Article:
4. Do you support allocating funds to implement a holster activated body-worn camera system? Another tool for ensuring the consistent use of officer-worn cameras is to use a camera system that automatically turns on when officers draw their weapon from its holster.  The body-worn cameras that Raleigh has purchased from a company called WatchGuard apparently do not support this feature and are turned on by the officer clicking a button on the camera.
  5. Are you in favor of requiring and ensuring funding for de-escalation training for all RPD officers? Do you support establishing consequences for officers who do not attempt to de-escalate prior to any use of force? Every law enforcement encounter has the potential to escalate and become dangerous if not handled properly by the trained law enforcement professional, particularly if the person is experiencing a mental health episode or has a disability. Nationally, police academies spend an average of 58 hours on firearm training but a mere 8 hours on de-escalation or crisis intervention. RPD officers currently receive some de-escalation and communication training. The city should improve and expand this training and there should be consequences for officers who react with violence instead of calm, whose fear or bias provokes irrational and dangerous responses to people in crisis and people of color. 
  6. Do you favor expanding the Raleigh Police Department’s use of citations instead of arrests for certain misdemeanor charges? Wake County’s jail has regularly been overcrowded, and at times as many as 90 percent of the people in the jail are being held without being convicted of any crime. Studies show it can take months or years to recover from the job loss and other damage caused by being incarcerated for just a few days. There are many ways to reduce the harm to the community of jailing people before their day in court. One option is to expand the use of citations in lieu of arrest for certain misdemeanor charges. This policy will not only prevent harmful and unjust incarceration, but it can also reduce jail overcrowding and save time and police department resources.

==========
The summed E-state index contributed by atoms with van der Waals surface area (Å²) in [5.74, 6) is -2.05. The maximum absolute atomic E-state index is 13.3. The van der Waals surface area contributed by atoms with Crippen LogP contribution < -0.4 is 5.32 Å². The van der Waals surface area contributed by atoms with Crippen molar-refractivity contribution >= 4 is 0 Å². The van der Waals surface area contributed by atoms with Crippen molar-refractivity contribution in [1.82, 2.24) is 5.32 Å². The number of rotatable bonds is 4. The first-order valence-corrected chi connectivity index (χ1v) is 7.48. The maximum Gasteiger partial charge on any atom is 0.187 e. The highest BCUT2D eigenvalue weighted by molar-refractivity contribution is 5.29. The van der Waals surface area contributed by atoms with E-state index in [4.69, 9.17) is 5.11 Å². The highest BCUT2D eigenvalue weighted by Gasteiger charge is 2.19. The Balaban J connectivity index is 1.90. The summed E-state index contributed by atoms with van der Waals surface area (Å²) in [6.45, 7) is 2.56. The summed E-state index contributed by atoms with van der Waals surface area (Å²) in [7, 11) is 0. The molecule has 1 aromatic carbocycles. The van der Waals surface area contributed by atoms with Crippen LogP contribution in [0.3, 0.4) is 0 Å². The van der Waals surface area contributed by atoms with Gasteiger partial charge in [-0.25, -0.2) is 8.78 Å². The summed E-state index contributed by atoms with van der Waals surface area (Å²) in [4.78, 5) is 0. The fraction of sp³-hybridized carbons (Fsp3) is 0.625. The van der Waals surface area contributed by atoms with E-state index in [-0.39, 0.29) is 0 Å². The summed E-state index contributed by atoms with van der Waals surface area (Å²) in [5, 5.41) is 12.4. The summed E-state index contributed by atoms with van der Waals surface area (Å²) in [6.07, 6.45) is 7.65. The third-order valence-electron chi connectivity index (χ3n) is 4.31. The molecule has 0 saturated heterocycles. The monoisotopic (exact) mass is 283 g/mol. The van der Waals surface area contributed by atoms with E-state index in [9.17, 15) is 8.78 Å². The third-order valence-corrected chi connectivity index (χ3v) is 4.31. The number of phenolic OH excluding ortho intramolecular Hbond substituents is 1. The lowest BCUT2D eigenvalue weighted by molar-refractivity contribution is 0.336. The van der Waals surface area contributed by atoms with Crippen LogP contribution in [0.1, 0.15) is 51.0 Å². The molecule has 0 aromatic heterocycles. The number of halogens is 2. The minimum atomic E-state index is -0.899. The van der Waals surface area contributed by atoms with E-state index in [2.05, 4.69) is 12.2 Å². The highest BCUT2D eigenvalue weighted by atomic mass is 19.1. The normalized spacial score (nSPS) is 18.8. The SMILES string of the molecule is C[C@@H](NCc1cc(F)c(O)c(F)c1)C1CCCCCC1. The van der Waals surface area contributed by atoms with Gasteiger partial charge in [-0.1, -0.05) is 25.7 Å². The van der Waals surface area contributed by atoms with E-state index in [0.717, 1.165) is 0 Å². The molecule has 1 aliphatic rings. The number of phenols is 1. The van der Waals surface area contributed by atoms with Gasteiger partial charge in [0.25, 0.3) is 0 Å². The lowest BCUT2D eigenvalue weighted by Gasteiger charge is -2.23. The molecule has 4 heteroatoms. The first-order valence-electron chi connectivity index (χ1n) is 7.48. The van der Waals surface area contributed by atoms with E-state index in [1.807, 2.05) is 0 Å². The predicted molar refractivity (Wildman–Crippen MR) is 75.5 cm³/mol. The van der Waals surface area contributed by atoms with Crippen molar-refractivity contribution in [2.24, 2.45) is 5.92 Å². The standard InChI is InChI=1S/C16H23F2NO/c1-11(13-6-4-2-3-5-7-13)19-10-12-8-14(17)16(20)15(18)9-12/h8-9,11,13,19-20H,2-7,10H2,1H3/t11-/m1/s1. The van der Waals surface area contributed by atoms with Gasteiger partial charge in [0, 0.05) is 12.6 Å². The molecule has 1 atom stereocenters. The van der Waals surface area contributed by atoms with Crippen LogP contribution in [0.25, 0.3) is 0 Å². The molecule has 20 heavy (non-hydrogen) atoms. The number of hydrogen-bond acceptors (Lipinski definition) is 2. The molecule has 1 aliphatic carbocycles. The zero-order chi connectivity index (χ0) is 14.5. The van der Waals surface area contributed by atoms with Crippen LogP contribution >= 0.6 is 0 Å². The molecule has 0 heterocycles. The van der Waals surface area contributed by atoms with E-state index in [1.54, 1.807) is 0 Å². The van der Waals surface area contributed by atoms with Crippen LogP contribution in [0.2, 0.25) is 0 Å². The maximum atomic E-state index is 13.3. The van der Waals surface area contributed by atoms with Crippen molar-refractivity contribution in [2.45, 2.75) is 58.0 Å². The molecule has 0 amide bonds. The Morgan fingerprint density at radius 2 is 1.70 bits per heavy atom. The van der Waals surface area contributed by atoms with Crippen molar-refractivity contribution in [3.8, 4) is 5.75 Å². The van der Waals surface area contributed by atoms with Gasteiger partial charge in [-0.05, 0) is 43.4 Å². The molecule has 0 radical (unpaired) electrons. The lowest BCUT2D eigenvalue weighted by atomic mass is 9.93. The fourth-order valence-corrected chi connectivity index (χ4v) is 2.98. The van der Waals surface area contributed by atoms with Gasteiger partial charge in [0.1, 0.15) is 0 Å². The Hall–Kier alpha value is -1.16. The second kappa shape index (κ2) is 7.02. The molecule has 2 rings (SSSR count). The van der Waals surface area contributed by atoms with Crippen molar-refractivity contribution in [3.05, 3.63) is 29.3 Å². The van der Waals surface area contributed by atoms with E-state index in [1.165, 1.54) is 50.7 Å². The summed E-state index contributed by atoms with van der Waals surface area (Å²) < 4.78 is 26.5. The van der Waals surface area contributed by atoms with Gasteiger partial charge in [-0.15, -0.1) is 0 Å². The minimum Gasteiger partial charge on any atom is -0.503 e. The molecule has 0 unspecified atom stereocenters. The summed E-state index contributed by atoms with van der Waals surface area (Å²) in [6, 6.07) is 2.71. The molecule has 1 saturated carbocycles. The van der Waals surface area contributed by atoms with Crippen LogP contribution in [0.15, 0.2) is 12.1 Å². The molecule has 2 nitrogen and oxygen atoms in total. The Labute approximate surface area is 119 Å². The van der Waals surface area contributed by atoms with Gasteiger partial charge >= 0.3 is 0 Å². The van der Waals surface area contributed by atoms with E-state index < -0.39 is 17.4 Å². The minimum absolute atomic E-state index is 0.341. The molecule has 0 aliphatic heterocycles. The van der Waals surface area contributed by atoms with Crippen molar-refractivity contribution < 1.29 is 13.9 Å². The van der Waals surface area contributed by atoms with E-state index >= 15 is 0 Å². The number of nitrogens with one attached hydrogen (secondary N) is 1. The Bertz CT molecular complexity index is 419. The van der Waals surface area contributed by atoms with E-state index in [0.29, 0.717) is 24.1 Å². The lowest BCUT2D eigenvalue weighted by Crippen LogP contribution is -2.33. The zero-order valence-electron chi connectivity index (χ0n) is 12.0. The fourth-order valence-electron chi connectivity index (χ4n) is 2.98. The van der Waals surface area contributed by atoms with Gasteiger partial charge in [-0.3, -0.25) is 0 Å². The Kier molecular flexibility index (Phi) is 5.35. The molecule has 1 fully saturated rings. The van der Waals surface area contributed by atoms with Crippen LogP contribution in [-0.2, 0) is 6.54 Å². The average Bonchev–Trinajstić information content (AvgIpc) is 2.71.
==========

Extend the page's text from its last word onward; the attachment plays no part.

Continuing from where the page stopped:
7. Do you support promoting police transparency by requiring that RPD make the pictures, names, and ranks of RPD officers available on the city website? For many folks in neighborhoods that are overpoliced, particularly people of color, it is often difficult to safely ask a police officer to identify themselves with their name and badge number. Providing this information online would increase transparency and empower communities to be able to more easily identify officers in their neighborhood.

Raleigh city officials should work to ensure that all communities are safe and that the Raleigh Police Department’s policies and practices promote justice, fairness, and respect. This election is your chance to be an informed voter: view our scorecard with candidates’ positions on police accountability.

Early voting in Wake County begins on September 18. Election Day is Tuesday, October 8. Check your voter registration, see a sample ballot, and get other voter information at ncvoter.org.

Read the full responses from each candidate below:

Mayor

  • Mary-Ann Baldwin (Read response)
  • Zainab Baloch (Read response)
  • Charles Francis (Read response)
    Note: In an earlier version of this scorecard, mayoral candidate Charles Francis said he supported a community oversight board that has investigatory, subpoena, and disciplinary power over local police. His campaign has since updated his response and clarified that he "supports a civilian review board without subpoena power." The current scorecard reflects that position. 
  • George Knott (Read response)
  • Caroline Sullivan (Read response)
  • Justin Sutton (Read response)

City Council At-Large

City Council District A

City Council District B

City Council District C

City Council District D

City Council District E

 

The ACLU is a nonpartisan organization that does not endorse or oppose any candidate for office. The ACLU’s goal is to promote voter education and voter participation.